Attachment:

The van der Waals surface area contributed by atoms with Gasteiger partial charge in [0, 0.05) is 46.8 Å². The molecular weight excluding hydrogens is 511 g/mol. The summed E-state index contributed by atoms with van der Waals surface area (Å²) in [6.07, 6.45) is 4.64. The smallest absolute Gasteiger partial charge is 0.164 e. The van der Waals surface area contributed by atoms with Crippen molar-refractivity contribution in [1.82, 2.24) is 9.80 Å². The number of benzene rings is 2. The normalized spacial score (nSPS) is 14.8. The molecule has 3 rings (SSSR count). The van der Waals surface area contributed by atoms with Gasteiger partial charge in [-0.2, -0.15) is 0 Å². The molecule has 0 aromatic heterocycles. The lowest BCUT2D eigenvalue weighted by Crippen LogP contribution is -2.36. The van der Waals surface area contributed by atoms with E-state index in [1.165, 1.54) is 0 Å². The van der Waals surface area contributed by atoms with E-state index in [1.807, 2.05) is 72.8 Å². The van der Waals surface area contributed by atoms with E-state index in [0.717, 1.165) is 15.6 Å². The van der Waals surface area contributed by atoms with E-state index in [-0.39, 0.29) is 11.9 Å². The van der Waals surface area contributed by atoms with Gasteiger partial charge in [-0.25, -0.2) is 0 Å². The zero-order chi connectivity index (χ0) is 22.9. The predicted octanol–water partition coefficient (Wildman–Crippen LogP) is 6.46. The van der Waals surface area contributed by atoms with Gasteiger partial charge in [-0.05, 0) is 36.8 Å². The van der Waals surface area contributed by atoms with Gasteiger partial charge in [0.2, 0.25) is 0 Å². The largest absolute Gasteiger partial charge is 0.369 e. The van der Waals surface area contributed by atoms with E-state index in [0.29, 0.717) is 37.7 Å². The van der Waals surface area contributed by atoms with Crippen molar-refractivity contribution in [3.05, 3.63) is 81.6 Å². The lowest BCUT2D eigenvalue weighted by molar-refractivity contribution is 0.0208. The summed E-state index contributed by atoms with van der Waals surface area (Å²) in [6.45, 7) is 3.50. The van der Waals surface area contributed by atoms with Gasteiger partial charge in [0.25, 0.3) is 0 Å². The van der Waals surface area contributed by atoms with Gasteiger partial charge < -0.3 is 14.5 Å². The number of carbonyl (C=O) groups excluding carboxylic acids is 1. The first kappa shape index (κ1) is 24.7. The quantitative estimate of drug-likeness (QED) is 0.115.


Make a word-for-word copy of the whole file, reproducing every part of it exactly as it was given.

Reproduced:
The van der Waals surface area contributed by atoms with Gasteiger partial charge in [0, 0.05) is 46.8 Å². The molecular weight excluding hydrogens is 511 g/mol. The summed E-state index contributed by atoms with van der Waals surface area (Å²) in [6.07, 6.45) is 4.64. The smallest absolute Gasteiger partial charge is 0.164 e. The van der Waals surface area contributed by atoms with Crippen molar-refractivity contribution in [1.82, 2.24) is 9.80 Å². The number of benzene rings is 2. The normalized spacial score (nSPS) is 14.8. The molecule has 3 rings (SSSR count). The van der Waals surface area contributed by atoms with Gasteiger partial charge in [-0.2, -0.15) is 0 Å². The molecule has 0 aromatic heterocycles. The lowest BCUT2D eigenvalue weighted by Crippen LogP contribution is -2.36. The van der Waals surface area contributed by atoms with E-state index in [1.165, 1.54) is 0 Å². The van der Waals surface area contributed by atoms with E-state index in [1.807, 2.05) is 72.8 Å². The van der Waals surface area contributed by atoms with E-state index in [0.717, 1.165) is 15.6 Å². The van der Waals surface area contributed by atoms with E-state index in [-0.39, 0.29) is 11.9 Å². The van der Waals surface area contributed by atoms with Gasteiger partial charge in [-0.25, -0.2) is 0 Å². The zero-order chi connectivity index (χ0) is 22.9. The predicted octanol–water partition coefficient (Wildman–Crippen LogP) is 6.46. The van der Waals surface area contributed by atoms with Gasteiger partial charge in [-0.05, 0) is 36.8 Å². The van der Waals surface area contributed by atoms with Gasteiger partial charge in [0.2, 0.25) is 0 Å². The largest absolute Gasteiger partial charge is 0.369 e. The van der Waals surface area contributed by atoms with E-state index in [0.29, 0.717) is 37.7 Å². The van der Waals surface area contributed by atoms with Crippen molar-refractivity contribution in [3.05, 3.63) is 81.6 Å². The lowest BCUT2D eigenvalue weighted by molar-refractivity contribution is 0.0208. The summed E-state index contributed by atoms with van der Waals surface area (Å²) in [6.45, 7) is 3.50. The van der Waals surface area contributed by atoms with Gasteiger partial charge in [0.25, 0.3) is 0 Å². The van der Waals surface area contributed by atoms with Gasteiger partial charge < -0.3 is 14.5 Å². The number of carbonyl (C=O) groups excluding carboxylic acids is 1. The first kappa shape index (κ1) is 24.7. The quantitative estimate of drug-likeness (QED) is 0.115.